KUALA LUMPUR, Sept 29 — Various economists have described the 12th Malaysia Plan as “comprehensive” or “not far reaching enough” but all agree that its success will, of course, depend on its execution.
Lee Heng Guie, executive director of think tank Socio-Economic Research Centre, said the five-year plan (2021-2025) was well-drafted, but that the challenge lies in actually executing the initiatives and ensuring there are sufficient funds to do so.
“I think the plan is more comprehensive, cutting across all sectors, and you must understand, this plan was crafted when the economy is still under the impact of Covid-19.
“So there’s a lot of high hopes on the plan supporting the short-term and medium-term growth trajectory, and the complexity and challenges tied to remaining competitive in the global economy in meeting rising rakyat expectations. So a lot of effort was put into the crafting of this plan, because this is the first five years to achieve the Shared Prosperity Vision 2030,” he said.
Good co-ordination and sufficient funding
“I think the most important challenge is to get good co-ordination between ministries, and agencies... to have a good plan, to execute it well,” he said, noting there were “implementation gaps” in the past.
“The other challenge is we must have adequate fiscal resources to support the implementation. If you look at the plan, they plan to allocate close to RM400 billion development expenditure, it really needs big adequate resources, which means on the fiscal side, it may take some time to reduce the fiscal deficit.
“But maybe the government will have to look into how to strengthen fiscal collection so you will have enough funding to finance your development expenditure,” he added.
Referencing the “whole-nation” approach as mentioned in the 12MP, Lee said what was required is high political commitment by the administration to execute the plan.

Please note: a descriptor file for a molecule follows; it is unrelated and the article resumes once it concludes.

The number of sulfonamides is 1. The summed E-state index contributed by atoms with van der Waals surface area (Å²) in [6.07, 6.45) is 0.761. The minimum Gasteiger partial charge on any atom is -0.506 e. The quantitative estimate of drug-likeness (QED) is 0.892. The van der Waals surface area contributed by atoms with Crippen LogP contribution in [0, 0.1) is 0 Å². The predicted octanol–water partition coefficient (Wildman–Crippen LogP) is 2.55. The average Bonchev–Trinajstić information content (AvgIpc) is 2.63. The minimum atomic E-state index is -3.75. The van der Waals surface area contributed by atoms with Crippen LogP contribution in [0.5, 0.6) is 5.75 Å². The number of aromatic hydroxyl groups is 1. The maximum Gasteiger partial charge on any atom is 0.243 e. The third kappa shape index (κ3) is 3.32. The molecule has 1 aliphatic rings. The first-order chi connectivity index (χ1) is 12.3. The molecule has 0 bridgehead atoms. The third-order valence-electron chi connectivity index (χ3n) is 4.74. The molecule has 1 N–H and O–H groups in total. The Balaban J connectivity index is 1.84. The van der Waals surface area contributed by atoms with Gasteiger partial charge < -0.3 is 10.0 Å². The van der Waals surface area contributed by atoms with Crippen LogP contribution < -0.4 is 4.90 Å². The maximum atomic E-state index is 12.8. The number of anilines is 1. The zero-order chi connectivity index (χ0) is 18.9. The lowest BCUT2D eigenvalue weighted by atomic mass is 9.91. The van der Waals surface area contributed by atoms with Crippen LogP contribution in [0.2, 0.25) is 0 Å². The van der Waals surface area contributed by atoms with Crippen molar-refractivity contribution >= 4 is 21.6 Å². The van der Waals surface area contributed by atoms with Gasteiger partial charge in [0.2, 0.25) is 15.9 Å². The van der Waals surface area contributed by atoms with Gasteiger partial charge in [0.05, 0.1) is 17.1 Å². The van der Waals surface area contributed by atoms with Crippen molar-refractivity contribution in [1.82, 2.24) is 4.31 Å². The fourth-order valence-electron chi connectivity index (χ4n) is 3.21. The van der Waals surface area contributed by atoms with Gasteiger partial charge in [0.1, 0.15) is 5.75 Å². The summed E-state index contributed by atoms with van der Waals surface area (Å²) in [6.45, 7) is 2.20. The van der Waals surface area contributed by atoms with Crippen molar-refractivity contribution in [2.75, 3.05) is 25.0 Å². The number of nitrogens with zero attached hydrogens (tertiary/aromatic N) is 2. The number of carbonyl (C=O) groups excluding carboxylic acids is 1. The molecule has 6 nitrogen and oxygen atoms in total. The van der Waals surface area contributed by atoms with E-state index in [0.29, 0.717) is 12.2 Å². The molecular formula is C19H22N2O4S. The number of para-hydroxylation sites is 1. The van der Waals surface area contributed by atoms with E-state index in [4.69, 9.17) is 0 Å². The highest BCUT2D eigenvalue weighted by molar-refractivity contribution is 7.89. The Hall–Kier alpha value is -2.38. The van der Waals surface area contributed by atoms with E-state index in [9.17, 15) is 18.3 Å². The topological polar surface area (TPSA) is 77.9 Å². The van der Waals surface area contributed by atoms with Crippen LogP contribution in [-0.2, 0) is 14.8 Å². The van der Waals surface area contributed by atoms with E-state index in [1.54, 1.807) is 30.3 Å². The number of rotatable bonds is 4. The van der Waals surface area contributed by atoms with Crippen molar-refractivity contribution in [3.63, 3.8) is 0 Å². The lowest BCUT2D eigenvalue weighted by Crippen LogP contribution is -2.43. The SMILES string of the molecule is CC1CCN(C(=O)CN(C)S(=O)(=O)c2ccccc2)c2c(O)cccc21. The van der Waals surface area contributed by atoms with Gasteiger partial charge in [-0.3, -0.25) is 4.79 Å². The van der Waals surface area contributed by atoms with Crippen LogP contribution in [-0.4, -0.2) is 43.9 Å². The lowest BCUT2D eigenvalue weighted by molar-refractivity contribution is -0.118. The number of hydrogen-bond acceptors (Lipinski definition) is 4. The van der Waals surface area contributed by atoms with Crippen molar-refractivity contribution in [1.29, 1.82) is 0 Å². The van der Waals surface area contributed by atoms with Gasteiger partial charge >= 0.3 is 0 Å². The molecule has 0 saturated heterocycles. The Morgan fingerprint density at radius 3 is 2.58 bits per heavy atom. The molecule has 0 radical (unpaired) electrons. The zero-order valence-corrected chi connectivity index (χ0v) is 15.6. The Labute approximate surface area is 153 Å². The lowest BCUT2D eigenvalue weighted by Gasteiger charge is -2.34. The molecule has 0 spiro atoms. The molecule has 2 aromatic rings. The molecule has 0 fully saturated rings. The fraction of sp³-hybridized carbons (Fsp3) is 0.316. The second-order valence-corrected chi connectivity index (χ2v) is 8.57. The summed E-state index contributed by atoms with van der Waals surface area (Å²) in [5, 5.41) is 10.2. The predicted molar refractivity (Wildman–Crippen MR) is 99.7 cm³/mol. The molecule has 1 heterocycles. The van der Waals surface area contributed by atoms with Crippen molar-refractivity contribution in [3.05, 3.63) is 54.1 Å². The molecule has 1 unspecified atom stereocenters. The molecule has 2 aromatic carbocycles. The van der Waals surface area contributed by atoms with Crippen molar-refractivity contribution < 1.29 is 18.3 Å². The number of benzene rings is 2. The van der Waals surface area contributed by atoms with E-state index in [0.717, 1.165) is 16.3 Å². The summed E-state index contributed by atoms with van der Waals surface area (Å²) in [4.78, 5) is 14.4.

This would not mean a compromise of the Opposition’s role in Parliament to provide checks and balance to the government, while the government could at the same time consider and adopt constructive views given by the Opposition during Parliament debates, he said.
As it is now almost nearing the end of the first year, Lee said there are only four years left to work on the targets in the 12MP, but noted: “It’s ok, these targets are not cast in stone, you have a mid-term review, maybe some of the targets you can have yearly reviews and do some changes.”
Malaysia typically carries out mid-term reviews for its five-year plans, but does not have annual reviews.
Instead of waiting for mid-term reviews of the five-year plans, the government would be able to deal with such shocks head-on and provide some intermediate response or remedies through yearly reviews, and have some flexibility to adjust targets, he said.
While the 12MP targets a GDP growth of 4.5 to 5.5 per cent per annum, Lee said a range of 4.5 per cent to 5 per cent would be more realistic given the impact of Covid-19 on potential growth.
To drive the economy higher, Lee said the country needs to improve productivity, efficiency of capital utilisation and labour and also increase adoption of technology.
Less is more; show the ‘hows’
Firdaos Rosli, chief economist of Malaysian Rating Corporation Berhad (MARC), said the 12MP has too many targets that sought to cater to all target groups.
“I think it is a commendable attempt at reaching as many constituents as possible. Therefore, I think 12MP is more of a government’s wish list rather than an action plan,” he told Malay Mail.
“Because at the end of the day, we have finite resources. When we have a lot of constituents to target, then the overall impact of these targets may not be as we intended,” he said.
“Let's just take one example, the government plans to increase average monthly household income to RM10,000 which is actually a big jump from where we are today, about RM7,000. There will be a significant impact on inflation, so there is a need to look into Malaysia’s value-added manufacturing capabilities and overall tariff structure.